alexa Biological Networks| Biomedicine Production| Biofuel Production
ISSN: 2161-0398
Journal of Physical Chemistry & Biophysics
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Open Access Research in Biological Networks Will Facilitate Advances in Network-Based Paradigms for Biomedicine and Biofuel Production

Ambarish Nag*

Computational Science Center, National Renewable Energy Laboratory, USA

*Corresponding Author:
Ambarish Nag
Computational Science Center, National Renewable Energy Laboratory 15003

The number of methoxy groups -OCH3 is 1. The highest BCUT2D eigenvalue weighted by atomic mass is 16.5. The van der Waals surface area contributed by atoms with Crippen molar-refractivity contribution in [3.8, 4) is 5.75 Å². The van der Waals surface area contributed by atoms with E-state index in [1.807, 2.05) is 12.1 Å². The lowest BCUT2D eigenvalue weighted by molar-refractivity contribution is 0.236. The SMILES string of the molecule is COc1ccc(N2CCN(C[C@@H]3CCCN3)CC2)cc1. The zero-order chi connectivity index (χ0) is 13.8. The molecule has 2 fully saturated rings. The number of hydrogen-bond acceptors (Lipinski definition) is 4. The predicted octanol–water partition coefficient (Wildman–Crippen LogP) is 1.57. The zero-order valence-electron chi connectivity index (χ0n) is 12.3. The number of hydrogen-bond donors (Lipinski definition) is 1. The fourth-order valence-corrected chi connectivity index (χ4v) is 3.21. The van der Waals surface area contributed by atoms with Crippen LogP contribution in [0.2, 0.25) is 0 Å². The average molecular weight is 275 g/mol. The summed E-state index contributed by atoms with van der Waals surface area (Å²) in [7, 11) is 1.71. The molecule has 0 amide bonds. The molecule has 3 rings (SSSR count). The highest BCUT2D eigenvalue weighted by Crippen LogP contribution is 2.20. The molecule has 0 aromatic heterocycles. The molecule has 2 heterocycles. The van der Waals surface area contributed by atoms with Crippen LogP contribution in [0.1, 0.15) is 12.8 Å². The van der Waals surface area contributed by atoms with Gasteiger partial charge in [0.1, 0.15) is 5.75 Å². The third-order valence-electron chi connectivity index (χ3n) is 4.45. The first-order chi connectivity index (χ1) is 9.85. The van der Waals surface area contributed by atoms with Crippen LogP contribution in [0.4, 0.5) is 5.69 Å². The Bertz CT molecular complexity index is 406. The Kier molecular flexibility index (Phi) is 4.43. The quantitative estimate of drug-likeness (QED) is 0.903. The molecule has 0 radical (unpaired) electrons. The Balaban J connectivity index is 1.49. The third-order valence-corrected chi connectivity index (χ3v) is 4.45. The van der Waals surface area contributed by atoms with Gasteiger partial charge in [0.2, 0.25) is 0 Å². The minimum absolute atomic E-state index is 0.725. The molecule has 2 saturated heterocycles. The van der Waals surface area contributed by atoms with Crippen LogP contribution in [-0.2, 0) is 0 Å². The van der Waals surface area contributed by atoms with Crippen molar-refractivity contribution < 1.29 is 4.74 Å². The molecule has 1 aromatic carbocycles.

Denver West Parkway, Golden, CO 80401, USA
E-mail: [email protected]

Received date: July 09, 2012; Accepted date: July 10, 2012; Published date: July 13, 2012

Citation: Nag A (2012) Open Access Research in Biological Networks Will Facilitate Advances in Network-Based Paradigms for Biomedicine and Biofuel Production. J Phys Chem Biophys 2:e106. doi:10.4172/2161-0398.1000e106

Copyright: © 2012 Nag A. This is an open-access article distributed under the terms of the Creative Commons Attribution License, which permits unrestricted use, distribution, and reproduction in any medium, provided the original author and source are credited.